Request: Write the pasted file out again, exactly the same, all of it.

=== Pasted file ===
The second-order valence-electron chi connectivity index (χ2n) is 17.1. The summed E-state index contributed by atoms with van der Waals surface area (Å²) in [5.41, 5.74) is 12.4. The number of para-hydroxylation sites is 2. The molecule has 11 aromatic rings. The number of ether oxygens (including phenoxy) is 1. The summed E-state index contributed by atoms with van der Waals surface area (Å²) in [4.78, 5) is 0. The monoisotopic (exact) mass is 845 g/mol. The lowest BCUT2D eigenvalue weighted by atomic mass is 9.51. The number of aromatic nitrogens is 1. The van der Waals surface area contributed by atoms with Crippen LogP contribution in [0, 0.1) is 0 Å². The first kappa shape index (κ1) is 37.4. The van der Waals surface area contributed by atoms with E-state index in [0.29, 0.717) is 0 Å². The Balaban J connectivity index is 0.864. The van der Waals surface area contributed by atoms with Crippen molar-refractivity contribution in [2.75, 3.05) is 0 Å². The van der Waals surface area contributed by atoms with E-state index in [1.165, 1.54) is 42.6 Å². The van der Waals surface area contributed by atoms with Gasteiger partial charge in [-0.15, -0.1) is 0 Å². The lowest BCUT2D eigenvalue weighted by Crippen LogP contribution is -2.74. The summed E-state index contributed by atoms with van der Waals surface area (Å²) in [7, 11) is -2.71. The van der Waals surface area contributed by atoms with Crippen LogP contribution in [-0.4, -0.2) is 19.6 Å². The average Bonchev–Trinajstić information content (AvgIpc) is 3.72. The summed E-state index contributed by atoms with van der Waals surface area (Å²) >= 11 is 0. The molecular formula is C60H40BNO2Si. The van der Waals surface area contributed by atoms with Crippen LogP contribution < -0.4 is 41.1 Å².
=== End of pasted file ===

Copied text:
The second-order valence-electron chi connectivity index (χ2n) is 17.1. The summed E-state index contributed by atoms with van der Waals surface area (Å²) in [5.41, 5.74) is 12.4. The number of para-hydroxylation sites is 2. The molecule has 11 aromatic rings. The number of ether oxygens (including phenoxy) is 1. The summed E-state index contributed by atoms with van der Waals surface area (Å²) in [4.78, 5) is 0. The monoisotopic (exact) mass is 845 g/mol. The lowest BCUT2D eigenvalue weighted by atomic mass is 9.51. The number of aromatic nitrogens is 1. The van der Waals surface area contributed by atoms with Crippen LogP contribution in [0, 0.1) is 0 Å². The first kappa shape index (κ1) is 37.4. The van der Waals surface area contributed by atoms with E-state index in [0.29, 0.717) is 0 Å². The Balaban J connectivity index is 0.864. The van der Waals surface area contributed by atoms with Crippen molar-refractivity contribution in [2.75, 3.05) is 0 Å². The van der Waals surface area contributed by atoms with E-state index in [1.165, 1.54) is 42.6 Å². The van der Waals surface area contributed by atoms with Gasteiger partial charge in [-0.15, -0.1) is 0 Å². The lowest BCUT2D eigenvalue weighted by Crippen LogP contribution is -2.74. The summed E-state index contributed by atoms with van der Waals surface area (Å²) in [7, 11) is -2.71. The van der Waals surface area contributed by atoms with Crippen LogP contribution in [-0.4, -0.2) is 19.6 Å². The average Bonchev–Trinajstić information content (AvgIpc) is 3.72. The summed E-state index contributed by atoms with van der Waals surface area (Å²) >= 11 is 0. The molecular formula is C60H40BNO2Si. The van der Waals surface area contributed by atoms with Crippen LogP contribution < -0.4 is 41.1 Å².